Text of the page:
A $400,000 contingency fund has been established to help Saskatchewan’s hog industry respond to potential cases of porcine epidemic diarrhea (PED) virus. To date, there have been no confirmed cases of PED virus in Saskatchewan hogs.
Canadian Federal Agriculture Minister Gerry Ritz and Saskatchewan Agriculture Minister Lyle Stewart have committed $200,000 in government funding, to be matched by Sask Pork, for the PED virus contingency fund.
"Vigilance towards PED is key to reducing its impact on the Canadian agricultural sector and the economy as a whole," Ritz said. "This investment will help the Saskatchewan pork industry take proactive measures to stay in front of this disease."
Governments and industry will provide a total of $400,000 to offset costs related to disease containment strategies, welfare issues, enhanced marketing efforts and mortality management should PED virus be discovered in Saskatchewan.
"This is a very serious issue and I am pleased to partner with the federal government and industry to further enhancing on-farm biosecurity measures," Stewart said. "This funding will enable producers to work with their local veterinarian and marketing agencies to contain PED, locate alternate markets for PED-positive pigs and ultimately minimize the spread of the disease in Saskatchewan."
The province already offers the Biosecurity Program which provides $150,000 in funding to Saskatchewan producers for improved biosecurity efforts with $300 for an onsite veterinary assessment and $1,000 for on-site changes to enhance biosecurity. Trucking companies are eligible for $500 to complete a biosecurity audit of their wash facility.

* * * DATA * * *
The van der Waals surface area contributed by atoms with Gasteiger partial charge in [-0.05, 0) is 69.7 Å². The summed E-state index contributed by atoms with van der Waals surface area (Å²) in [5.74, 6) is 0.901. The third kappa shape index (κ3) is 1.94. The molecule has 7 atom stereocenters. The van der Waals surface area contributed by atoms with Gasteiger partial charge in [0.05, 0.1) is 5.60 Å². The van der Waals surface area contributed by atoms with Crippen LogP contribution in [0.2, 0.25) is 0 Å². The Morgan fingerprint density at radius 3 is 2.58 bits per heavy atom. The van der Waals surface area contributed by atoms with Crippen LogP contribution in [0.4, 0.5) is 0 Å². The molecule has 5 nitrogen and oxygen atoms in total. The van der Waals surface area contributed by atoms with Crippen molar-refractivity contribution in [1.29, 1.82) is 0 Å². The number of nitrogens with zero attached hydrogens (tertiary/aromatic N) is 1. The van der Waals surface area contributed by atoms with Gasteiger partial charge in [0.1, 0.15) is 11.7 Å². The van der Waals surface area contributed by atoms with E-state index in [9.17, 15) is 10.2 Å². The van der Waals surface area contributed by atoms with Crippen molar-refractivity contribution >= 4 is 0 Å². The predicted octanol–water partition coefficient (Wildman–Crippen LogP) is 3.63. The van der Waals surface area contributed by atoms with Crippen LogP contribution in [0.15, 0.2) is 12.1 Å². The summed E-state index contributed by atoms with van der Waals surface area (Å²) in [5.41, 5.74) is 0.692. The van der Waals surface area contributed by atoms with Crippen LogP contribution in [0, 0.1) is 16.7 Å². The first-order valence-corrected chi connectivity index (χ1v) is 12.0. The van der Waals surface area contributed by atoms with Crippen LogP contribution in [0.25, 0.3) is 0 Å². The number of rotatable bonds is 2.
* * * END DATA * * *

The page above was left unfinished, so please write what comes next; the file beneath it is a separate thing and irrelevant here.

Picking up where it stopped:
The province has also committed $90,000 in funding for the surveillance of PED virus at high-risk sites including assembly yards, abattoirs, renderers and truck facilities.
"The swine industry and ministry staff have been working proactively to prevent this from becoming an issue in Saskatchewan and Canada by educating pork producers on effective biosecurity practices," Sask Pork General Manager Neil Ketilson said. "We are pleased to see government stepping up to match the funding that our organization will provide."
The provincial government has also made PED virus a notifiable disease in Saskatchewan, requiring laboratories to report the disease to the office of the Chief Veterinary Officer within 24 hours.
Saskatchewan currently has 119 active producers raising 91,900 sows and produces about 2.2 million market hogs.